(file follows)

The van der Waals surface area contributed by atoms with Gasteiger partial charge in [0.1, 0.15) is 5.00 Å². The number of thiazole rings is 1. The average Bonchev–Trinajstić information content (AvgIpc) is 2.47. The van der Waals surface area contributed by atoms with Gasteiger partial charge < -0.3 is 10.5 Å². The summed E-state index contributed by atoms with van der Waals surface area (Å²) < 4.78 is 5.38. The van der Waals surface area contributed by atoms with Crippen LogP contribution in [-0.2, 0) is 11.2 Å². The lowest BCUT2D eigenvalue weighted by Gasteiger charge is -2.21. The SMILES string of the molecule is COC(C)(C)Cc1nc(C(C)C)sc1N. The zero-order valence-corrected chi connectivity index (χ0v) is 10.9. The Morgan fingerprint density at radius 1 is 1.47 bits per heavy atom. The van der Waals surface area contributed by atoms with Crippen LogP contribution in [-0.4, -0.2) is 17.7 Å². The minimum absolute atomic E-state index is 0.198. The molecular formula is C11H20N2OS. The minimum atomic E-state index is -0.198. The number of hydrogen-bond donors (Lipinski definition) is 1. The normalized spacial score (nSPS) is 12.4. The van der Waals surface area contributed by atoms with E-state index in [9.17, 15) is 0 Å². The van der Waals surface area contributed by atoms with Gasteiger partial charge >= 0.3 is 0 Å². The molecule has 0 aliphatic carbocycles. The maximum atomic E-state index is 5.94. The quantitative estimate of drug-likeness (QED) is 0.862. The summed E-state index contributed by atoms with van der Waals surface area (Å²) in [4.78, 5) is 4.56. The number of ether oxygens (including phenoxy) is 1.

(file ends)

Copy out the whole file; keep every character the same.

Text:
The van der Waals surface area contributed by atoms with Gasteiger partial charge in [0.1, 0.15) is 5.00 Å². The number of thiazole rings is 1. The average Bonchev–Trinajstić information content (AvgIpc) is 2.47. The van der Waals surface area contributed by atoms with Gasteiger partial charge < -0.3 is 10.5 Å². The summed E-state index contributed by atoms with van der Waals surface area (Å²) < 4.78 is 5.38. The van der Waals surface area contributed by atoms with Crippen LogP contribution in [-0.2, 0) is 11.2 Å². The lowest BCUT2D eigenvalue weighted by Gasteiger charge is -2.21. The SMILES string of the molecule is COC(C)(C)Cc1nc(C(C)C)sc1N. The zero-order valence-corrected chi connectivity index (χ0v) is 10.9. The Morgan fingerprint density at radius 1 is 1.47 bits per heavy atom. The van der Waals surface area contributed by atoms with Crippen LogP contribution in [-0.4, -0.2) is 17.7 Å². The minimum absolute atomic E-state index is 0.198. The molecular formula is C11H20N2OS. The minimum atomic E-state index is -0.198. The number of hydrogen-bond donors (Lipinski definition) is 1. The normalized spacial score (nSPS) is 12.4. The van der Waals surface area contributed by atoms with E-state index in [9.17, 15) is 0 Å². The van der Waals surface area contributed by atoms with Gasteiger partial charge >= 0.3 is 0 Å². The molecule has 0 aliphatic carbocycles. The maximum atomic E-state index is 5.94. The quantitative estimate of drug-likeness (QED) is 0.862. The summed E-state index contributed by atoms with van der Waals surface area (Å²) in [4.78, 5) is 4.56. The number of ether oxygens (including phenoxy) is 1.